MUMBAI-BASED Hamid Nehal Ansari will be repatriated to India Tuesday, six years after he was caught and jailed in Pakistan for allegedly entering the country illegally, the Indian government said.
Earlier Monday, Pakistan said it was releasing Ansari following the completion of his sentence. Sources said Ansari’s jail term ended on December 16.
Welcoming Ansari’s repatriation, Ministry of External Affairs spokesperson Raveesh Kumar said: “We have received a note from Pakistan today that they are releasing Indian national Hamid Nehal Ansari tomorrow. It is a matter of great relief, especially for the family members, that six years of incarceration of the Indian civilian in a Pakistan jail is coming to an end.”
Sources said the Indian High Commission in Islamabad is making arrangements to bring Ansari to the Wagah border. Ansari’s parents reached Delhi Monday, and are expected to fly to Amritsar to receive him at Wagah.
Ansari, 33, was detained by Pakistan’s intelligence agencies in 2012 after he crossed over to Pakistan from Afghanistan where he had reportedly gone to meet a woman he had befriended online. In 2015, a Pakistani military court sentenced him to three years’ imprisonment for possessing a fake identity card. He was lodged in the Peshawar Central Jail on December 15 that year.
Sources in New Delhi said the Pakistan government did not allow consular access to Ansari in the last six years, despite the Indian government reminding them 96 times through notes verbale. They said Pakistan facilitated one phone call during this period between Ansari and his mother last year.
“The parents were called to the Pakistan High Commission quietly, and a phone call was arranged between the two,” sources said. This contact took place amid the spat between the two countries over the arrest in Pakistan of former Indian Naval officer Kulbhushan Jadhav on charges of alleged espionage.
Although Ansari’s jail term ended Sunday, he was not able to leave for India as his legal documents were not ready. Last Thursday, the Peshawar High Court had given the Pakistan government one month to complete the repatriation process.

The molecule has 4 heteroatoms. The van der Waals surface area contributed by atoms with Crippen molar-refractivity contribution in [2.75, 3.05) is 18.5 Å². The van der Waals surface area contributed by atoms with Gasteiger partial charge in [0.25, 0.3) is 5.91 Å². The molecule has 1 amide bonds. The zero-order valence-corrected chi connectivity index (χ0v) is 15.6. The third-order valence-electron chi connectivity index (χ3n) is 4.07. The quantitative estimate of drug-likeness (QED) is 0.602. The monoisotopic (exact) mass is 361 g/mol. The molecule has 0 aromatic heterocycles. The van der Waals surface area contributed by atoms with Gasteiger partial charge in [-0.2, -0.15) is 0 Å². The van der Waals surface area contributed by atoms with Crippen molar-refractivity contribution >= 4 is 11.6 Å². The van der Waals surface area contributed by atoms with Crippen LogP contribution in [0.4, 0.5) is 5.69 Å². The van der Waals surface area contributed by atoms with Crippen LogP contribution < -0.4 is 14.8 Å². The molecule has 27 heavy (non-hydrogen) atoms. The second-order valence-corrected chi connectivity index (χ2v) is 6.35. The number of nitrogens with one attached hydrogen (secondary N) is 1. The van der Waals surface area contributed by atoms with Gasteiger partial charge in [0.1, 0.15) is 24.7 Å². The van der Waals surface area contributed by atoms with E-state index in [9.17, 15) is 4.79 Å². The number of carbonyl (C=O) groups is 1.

Quick return signals hope
Close on the heels of the opening of the Kartarpur corridor, Ansari’s return exhibits a willingness by both sides that they are ready to separate humanitarian gestures from the tension that has shadowed bilateral ties. But the big question is whether this thaw will be limited or extend to the hundreds of prisoners still languishing in jails on either side.
“Ansari is being released upon completion of his sentence and is being repatriated to India,” Pakistan Foreign Office spokesperson Mohammad Faisal said. Faisal claimed Ansari was an “Indian spy who had illegally entered Pakistan and was involved in anti-state crimes and forging documents”.
Ansari went missing after he was taken into custody by local police in Pakistan’s Kohat in 2012. Following a habeas corpus petition filed by his mother, Fauzia Ansari, the Peshawar High Court was informed that he was in the custody of the Pakistan Army and was being tried by a military court.
A two-judge Peshawar High Court bench Thursday heard an appeal filed by Ansari through his lawyer. The bench asked the Additional Attorney General to explain how would they keep the prisoner in jail after the completion of his term.
An officer, representing Pakistan’s Interior Ministry, informed the court that a prisoner could be kept for one month while the legal documents were being prepared. The court then directed the ministry to make arrangements within that period for his release and return.
Ansari’s case is being projected as a humanitarian gesture by Pakistan at a time when its Imran Khan-led government and India have agreed to open the Kartarpur corridor to facilitate visa-free travel for Sikh pilgrims from Gurdaspur to visit Gurdwara Darbar Sahib in Pakistan.
Following Ansari’s release, India called on Pakistan to “end the misery of other Indian nationals” lodged in Pakistani jails.
“We would like Pakistan to take action to also end the misery of other Indian nationals and fishermen whose nationality has been confirmed and who have completed their sentences, but continue to languish in Pakistan jails. We also await Pakistan’s response to the visit of an Indian medical team to meet mentally unsound prisoners with a view to facilitate their nativity verification and subsequent repatriation,” the MEA spokesperson said.